Project in EnglishMs. Riza Jane M. Ramos Artlaine N. TauthoTeacher


January 4, 2010 Date of Submission

The Phantom Rickshaw

Rudyard Kipling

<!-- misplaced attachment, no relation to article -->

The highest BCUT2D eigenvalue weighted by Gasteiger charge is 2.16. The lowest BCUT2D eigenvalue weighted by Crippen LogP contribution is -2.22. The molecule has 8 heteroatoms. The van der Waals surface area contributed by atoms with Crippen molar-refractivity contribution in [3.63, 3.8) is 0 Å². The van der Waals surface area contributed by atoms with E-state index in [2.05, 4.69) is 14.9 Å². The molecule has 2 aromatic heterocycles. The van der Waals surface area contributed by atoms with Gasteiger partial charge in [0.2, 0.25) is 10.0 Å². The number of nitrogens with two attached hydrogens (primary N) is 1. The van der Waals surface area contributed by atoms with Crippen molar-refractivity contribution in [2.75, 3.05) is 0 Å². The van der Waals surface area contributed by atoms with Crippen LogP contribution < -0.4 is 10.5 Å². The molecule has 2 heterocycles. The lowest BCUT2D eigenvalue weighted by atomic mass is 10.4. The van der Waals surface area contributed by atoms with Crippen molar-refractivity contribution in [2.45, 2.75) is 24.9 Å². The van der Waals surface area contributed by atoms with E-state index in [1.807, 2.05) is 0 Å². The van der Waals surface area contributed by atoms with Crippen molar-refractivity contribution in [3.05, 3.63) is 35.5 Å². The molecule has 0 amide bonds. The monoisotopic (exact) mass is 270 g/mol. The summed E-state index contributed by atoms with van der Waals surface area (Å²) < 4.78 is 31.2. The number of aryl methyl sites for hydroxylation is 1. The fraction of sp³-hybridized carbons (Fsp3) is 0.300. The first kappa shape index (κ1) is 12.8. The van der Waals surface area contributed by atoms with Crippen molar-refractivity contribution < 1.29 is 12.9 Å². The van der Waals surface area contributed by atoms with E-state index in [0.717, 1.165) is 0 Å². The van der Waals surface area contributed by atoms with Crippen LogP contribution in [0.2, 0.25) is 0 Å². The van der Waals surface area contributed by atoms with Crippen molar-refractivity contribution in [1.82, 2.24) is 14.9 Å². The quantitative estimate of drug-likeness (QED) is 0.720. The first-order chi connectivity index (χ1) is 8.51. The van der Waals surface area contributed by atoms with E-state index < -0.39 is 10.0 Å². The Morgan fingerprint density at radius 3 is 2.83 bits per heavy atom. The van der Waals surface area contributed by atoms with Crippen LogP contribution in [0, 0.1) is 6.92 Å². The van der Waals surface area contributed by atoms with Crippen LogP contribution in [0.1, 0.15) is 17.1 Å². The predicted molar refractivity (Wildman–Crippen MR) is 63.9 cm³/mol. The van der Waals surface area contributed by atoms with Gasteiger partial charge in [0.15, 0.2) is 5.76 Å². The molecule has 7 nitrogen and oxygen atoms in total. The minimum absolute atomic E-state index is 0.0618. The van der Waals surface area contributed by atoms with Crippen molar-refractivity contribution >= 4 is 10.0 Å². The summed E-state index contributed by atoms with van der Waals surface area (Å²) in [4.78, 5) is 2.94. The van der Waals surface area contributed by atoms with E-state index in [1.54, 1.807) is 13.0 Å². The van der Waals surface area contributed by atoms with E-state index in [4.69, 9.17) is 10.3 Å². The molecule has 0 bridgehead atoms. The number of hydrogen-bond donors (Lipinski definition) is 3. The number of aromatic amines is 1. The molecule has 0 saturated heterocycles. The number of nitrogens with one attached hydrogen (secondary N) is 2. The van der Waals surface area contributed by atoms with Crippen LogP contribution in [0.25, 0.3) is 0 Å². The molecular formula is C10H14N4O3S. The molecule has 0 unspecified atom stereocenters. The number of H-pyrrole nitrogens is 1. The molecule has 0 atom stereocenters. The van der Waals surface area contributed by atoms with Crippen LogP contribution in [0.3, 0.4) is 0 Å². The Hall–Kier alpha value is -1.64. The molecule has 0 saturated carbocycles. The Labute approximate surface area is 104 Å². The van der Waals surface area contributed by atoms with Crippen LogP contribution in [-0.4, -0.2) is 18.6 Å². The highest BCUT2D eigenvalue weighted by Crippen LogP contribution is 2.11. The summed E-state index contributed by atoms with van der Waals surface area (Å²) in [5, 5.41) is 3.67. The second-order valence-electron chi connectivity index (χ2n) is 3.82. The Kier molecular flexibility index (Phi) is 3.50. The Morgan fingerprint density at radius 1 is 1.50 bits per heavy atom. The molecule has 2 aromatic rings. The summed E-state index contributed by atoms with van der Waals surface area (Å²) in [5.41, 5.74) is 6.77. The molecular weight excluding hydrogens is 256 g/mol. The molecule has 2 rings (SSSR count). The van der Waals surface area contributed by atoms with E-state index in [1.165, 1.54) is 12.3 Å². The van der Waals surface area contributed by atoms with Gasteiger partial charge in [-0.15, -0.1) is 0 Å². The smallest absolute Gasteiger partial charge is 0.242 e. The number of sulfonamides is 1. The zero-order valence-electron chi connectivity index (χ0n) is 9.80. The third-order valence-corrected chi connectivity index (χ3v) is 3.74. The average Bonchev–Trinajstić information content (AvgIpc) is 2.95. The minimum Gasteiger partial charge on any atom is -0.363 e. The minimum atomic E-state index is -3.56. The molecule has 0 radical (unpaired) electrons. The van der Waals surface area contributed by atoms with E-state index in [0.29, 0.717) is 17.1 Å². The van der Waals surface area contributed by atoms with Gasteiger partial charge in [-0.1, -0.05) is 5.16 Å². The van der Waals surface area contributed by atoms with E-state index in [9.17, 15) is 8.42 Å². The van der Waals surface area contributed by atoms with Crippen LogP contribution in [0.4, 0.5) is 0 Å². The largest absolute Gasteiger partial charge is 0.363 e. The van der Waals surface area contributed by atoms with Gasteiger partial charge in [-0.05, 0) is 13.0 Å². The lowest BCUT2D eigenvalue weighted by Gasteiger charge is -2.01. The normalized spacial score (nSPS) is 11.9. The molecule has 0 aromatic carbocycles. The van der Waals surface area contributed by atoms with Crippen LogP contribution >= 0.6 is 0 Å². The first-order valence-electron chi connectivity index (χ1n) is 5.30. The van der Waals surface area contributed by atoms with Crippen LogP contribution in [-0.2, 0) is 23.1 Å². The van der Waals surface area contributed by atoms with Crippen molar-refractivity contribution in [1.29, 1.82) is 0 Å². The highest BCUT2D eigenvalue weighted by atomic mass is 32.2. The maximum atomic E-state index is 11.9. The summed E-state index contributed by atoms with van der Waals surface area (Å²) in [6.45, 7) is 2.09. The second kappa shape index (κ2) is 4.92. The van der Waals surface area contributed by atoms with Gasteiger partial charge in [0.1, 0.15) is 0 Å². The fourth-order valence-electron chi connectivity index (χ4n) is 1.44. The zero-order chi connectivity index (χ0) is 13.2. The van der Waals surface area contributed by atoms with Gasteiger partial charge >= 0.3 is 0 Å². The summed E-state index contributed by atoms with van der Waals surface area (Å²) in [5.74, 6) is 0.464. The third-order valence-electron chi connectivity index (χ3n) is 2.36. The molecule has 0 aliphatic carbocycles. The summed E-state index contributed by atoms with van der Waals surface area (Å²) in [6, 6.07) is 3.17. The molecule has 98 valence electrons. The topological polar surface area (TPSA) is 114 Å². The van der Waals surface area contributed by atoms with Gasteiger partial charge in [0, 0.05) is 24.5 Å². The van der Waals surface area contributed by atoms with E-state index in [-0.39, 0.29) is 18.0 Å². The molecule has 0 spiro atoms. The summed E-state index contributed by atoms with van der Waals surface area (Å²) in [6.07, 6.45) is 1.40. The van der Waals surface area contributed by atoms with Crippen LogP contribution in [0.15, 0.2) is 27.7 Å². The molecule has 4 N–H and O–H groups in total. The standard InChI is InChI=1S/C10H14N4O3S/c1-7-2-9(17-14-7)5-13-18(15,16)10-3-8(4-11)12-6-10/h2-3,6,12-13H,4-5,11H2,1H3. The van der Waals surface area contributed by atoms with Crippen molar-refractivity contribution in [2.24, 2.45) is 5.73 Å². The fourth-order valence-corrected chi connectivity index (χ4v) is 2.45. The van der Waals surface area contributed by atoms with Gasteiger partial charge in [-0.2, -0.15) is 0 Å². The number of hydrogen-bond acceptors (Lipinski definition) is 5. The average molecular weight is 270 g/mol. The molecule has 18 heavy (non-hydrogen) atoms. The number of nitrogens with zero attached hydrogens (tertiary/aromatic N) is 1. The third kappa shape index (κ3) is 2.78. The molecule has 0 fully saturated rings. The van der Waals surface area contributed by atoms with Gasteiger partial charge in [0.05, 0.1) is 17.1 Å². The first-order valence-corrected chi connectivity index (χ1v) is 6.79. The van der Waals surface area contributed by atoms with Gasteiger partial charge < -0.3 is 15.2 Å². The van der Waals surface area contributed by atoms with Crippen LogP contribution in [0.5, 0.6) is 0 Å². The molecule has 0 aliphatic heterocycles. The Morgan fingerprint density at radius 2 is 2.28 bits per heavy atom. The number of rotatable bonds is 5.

One of the few advantages that India has over England is a great Knowability. After five years' service a man is directly or indirectly acquainted with the two or three hundred Civilians in his Province, all the Messes of ten or twelve Regiments and Batteries, and some fifteen hundred other people of the non-official caste, in ten years his knowledge should be doubled, and at the end of twenty he knows, or knows something about, every Englishman in the Empire, and may travel anywhere and everywhere without paying hotel-bills. Globe-trotters who expect entertainment as a right, have, even within my memory, blunted this open-heartedness, but none the less to-day, if you belong to the Inner Circle and are neither a Bear nor a Black Sheep, all houses are open to you, and our small world is very, very kind and helpful. Rickett of Kamartha stayed with Polder of Kumaon some fifteen years ago. He meant to stay two nights, but was knocked down by rheumatic fever, and for six weeks disorganized Polder's establishment, stopped Polder's work, and nearly died in Polder's bedroom. Polder behaves as though he had been placed under eternal obligation by Rickett, and yearly sends the little Ricketts a box of presents and toys. It is the same everywhere. The men who do not take the trouble to conceal from you their opinion that you are an incompetent ass, and the women who blacken your character and misunderstand your wife's amusements, will work themselves to the